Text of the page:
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Thank you for helping us support artists, craftspeople, makers and designers in Aotearoa. Your order has been processed, you’ll receive an email with confirmation and order details. 


I was moving too fast to see: Esther Stewart

On a prominent corner in Fitzroy North, Naarm Melbourne, the Emely Baker Centre sits within the northern perimeter of Edinburgh Gardens. Though located in plain sight, the building strangely evades notice, a shadow of its namesake who has all but disappeared from the public record.

Designed in 1971 in the ‘International Style’ by K. Murray Forster and Walsh Architects, this now empty building has seen little use since it ceased operation as a child and maternal health centre in 2008. Located on the unceded lands of the Wurundjeri people of the Kulin Nation, the building and its landscape is embedded in a history, typical of colonial urban projects, of deliberate, continual and insidious erasure of Indigenous peoples and ecologies.

For Objectspace, Esther Stewart rebuilds the centre in the form of a sectional model, made rigorously at 1:2 scale. Created within the constraints of material optimisation and minimising waste, I was moving too fast to see is a modularised construction. Using the language of fabric – tabs, casings and plackets – each panel, delineated by the width of the fabric bolt, has been cut, sewn, labelled and indexed, forming a kit of parts for relocation.

Levitating within the gallery, the soft sculpture is not a mirror or double of the Naarm building, but a herald of future possibility. Far from being neutral or static, the Emely Baker Centre and its context are continually evolving. After 10 years of dormancy, the building tentatively reopened in 2018 as a venue, available for hire via a convoluted bureaucratic system. However, given the current state of neglect and under-use, it seems the building may be the next entity to leave the gardens without trace. 

Stewart’s engagement with this building offers the opportunity for reassessment – of the specific building and site, but also of contemporary building practices more broadly. Holding the potential to be reassembled in different configurations, I was moving too fast to see offers a model of ‘adaptive reuse’ that operates as both a critique of existing power structures and a speculative reinvigoration of potential use.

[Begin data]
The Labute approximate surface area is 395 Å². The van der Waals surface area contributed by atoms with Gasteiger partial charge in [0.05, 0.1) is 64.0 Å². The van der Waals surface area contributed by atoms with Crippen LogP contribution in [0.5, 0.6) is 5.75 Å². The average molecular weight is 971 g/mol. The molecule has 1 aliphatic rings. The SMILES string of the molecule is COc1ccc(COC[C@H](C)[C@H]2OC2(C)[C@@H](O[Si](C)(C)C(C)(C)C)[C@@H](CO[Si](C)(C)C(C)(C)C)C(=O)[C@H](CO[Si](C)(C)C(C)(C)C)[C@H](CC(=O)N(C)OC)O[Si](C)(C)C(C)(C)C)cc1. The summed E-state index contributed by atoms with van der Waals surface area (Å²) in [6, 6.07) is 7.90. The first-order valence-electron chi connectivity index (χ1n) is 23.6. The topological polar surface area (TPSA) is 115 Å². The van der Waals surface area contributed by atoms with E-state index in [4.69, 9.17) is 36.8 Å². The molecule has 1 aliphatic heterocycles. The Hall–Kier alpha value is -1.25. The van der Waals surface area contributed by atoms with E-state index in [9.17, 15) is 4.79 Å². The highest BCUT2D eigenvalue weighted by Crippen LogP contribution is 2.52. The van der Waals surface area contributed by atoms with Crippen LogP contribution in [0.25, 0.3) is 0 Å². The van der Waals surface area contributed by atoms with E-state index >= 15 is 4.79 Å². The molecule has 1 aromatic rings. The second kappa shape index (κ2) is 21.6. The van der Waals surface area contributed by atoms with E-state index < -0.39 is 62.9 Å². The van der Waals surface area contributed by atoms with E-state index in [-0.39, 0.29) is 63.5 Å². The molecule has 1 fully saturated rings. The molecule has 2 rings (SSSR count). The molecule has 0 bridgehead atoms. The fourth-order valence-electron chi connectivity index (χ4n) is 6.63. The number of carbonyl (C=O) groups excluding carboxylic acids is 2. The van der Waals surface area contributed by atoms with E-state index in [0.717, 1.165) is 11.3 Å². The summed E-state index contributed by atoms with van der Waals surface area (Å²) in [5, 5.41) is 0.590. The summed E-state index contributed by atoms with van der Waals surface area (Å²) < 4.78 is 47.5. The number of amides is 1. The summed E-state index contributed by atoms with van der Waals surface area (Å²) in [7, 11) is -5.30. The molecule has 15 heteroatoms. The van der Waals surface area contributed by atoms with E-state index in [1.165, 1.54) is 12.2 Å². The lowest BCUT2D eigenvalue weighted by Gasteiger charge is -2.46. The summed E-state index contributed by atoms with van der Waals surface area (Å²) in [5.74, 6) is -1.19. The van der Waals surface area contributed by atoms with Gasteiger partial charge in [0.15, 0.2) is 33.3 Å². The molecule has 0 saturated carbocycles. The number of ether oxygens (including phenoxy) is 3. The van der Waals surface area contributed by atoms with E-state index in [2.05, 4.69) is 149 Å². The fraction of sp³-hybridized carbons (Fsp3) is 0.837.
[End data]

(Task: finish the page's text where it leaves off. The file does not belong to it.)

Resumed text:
With thanks to: 

Nicole Lawrence (Duetto Studio)
Sally Mill
Adam Wood

In studio assistance: 
Vincent Meyrick 
Madeline Simm
Dalton Stewart 
Leilani Turner 

Esther Stewart lives and works in Naarm Melbourne, Australia. She creates paintings and installations that call on visual languages and concepts from architecture, design and geometry. Recently, Stewart has collaborated with architects and craftspeople to extend the spatial and material possibilities within her practice. Recent major works by Stewart exhibited in Melbourne Now at the National Gallery of Victoria, Melbourne, and in The National 4: Australian Art Now at the Art Gallery of New South Wales, Sydney.

Stewart completed a Bachelor with First Class Honours at the Victorian College of the Arts, Melbourne in 2010, where she has lectured in the School of Sculpture and Spatial Practice, and completed a Masters of Architecture in 2023. Stewart has worked on major commissions for Bendigo Hospital, SlowBeam, ChenChow Little, Shepparton Art and for the Crowsnest Metro City train station in Sydney. Her work has been exhibited nationally and internationally at galleries and art fairs, including at the Heide Museum of Modern Art and the Australian Centre for Contemporary Art (ACCA).

Stewart’s work is held in public and private collections internationally, including Heide Museum of Museum of Modern Art, Auckland Art Gallery Toi o Tāmaki, National Gallery of Victoria (NGV), Artbank, Australia; Ballarat Art Gallery; and Lyons House Museum, Melbourne. She is represented by Sarah Cottier Gallery, Sydney and Station Gallery, Melbourne.

Esther Stewart, I was moving too fast to see, 2024, 16 Mar–19 May 2024 at Objectspace, photograph by Sam Hartnett

Exterior of The Emely Baker Centre, photograph by Emily Weaving

Interior of The Emely Baker Centre, photograph by Emily Weaving